From son Ranbir Kapoor who gives a warm intro to how his father Rishi Kapoor’s last film was completed after he passed on to the end credits with a replay of chartbusters like Om shanti om, writer-director Hitesh Bhatia’s debut outing drips nostalgia.
It’s commendable how the makers have taken the unique route of getting Paresh Rawal to seamlessly enter the scenes left incomplete by Rishi Kapoor. That the makers didn’t waste a single shot of Rishi’s but blended it well with Paresh Rawal stepping in to complete the story of Sharma, is worthy of applause. Rishi had his charm but Paresh too keeps the show going in his own way.
A little reminiscent of Rishi Kapoor’s 2010 film Do Dooni Char which also saw him as a middle-class Delhi man, the retirement woes of BG Sharma will be relatable to many.
In the kitchen, he has magic in his fingers and he loves cooking. But there’s nothing voluntary about widower BG Sharma’s retirement. Prematurely sent away with a retirement cheque and a huge gift hamper of home appliances, Sharmaji is a character familiar to most families. Thrown into the deep end quite suddenly, his efforts to keep himself occupied drive his sons Rinku (Suhail Nayyar) and Vincy (Taaruk Raina) up the wall. From ‘join Zumba classes’ and ‘take it easy’ to ‘come, sit at the cousin’s shop’, opinions on how he should keep himself occupied come from all quarters.
Young aspirational adults doing well on the work front who sometimes tend to be dismissive of what a parent has achieved in his life is also a recognisable familial story.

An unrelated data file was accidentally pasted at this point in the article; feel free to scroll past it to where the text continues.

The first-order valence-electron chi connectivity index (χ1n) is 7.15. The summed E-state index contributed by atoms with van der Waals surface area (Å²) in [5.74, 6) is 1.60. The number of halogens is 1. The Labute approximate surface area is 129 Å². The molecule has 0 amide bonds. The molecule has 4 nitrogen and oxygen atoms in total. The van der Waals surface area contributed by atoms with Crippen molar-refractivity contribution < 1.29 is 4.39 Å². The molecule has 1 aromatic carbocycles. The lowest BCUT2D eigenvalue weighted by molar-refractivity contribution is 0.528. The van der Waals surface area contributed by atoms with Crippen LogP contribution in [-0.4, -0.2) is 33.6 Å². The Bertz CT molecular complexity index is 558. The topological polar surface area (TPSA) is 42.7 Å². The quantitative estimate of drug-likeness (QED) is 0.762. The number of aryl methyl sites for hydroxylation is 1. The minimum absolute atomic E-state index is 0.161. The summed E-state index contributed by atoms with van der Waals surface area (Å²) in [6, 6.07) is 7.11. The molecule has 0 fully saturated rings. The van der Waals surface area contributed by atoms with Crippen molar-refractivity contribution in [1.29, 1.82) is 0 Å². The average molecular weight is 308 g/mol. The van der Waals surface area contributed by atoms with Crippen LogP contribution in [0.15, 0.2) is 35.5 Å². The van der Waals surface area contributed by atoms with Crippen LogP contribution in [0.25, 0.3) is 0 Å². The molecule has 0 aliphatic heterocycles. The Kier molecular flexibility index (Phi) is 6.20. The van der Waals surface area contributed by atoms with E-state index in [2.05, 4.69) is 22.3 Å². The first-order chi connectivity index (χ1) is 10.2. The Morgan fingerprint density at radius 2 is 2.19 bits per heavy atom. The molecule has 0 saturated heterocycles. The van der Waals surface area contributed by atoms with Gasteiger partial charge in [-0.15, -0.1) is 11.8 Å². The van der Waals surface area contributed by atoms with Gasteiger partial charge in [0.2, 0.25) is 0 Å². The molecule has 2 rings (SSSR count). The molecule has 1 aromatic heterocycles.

It nudges Sharmaji to embark on a secret life doing what he enjoys. And he makes a bunch of unlikely new friends.
The bliss is threatened when son Rinku, all set to marry rich girlfriend Urmi (Isha Talwar) and move into a swank new apartment, has a fit when he discovers what his father’s been up to.
Until Sharmaji’s new friends step in when Rinku has a major problem with a builder.
A sweet little story, there are silly moments that required better writing. Like Sharmaji’s kitty party gang, led by Veena (Juhi Chawla), wearing schoolgirlish clothes in a sequence and the song ‘Lal tamatar’ interspersed with ‘ketchup ketchup’. Or the totally unnecessary scene where Sharmaji behaves like a gauche, never-seen-it-before have-not when he meets Urmi’s parents. It’s not a new kind of scene or rib-tickling funny and is actually quite inexplicable. Why would a man who has travelled a bit in his job, has a decent lot of friends and has befriended a well-to-do kitty party gang act like a wonderstruck upstart? Except as one more scene which irks Rinku, it really doesn’t take the story anywhere.
On the other hand, ladies sharing their woes (the same ones of straying husbands and being disallowed to work outside the home) and Sharmaji briefing them about his family scene, has warmth. There is a bit of naivete in the scenes at the police station where mobile phones are broken and Sharmaji has a round of Dumb Charades with Veena.
But the bond between the women and Sharmaji is a refreshing general thought. While you understand Sharmaji’s dilemma and ladies who have kitty parties aren’t written off as flippant airheads, Rinku’s embarrassment is also kept at a balance.
Mercifully, Hitesh Bhatia doesn’t weave age-old financial problems into Sharmaji’s retirement story.
Rinku’s and Vincy’s glimmer of respect for their father’s connections and a slice of hope for Sharmaji’s friendship with widowed Veena topped off with sentiments that this is Rishi Kapoor’s last piece of work, leave the viewer feeling that this was a sweet experience after all.
Watch Sharmaji Namkeen Trailer: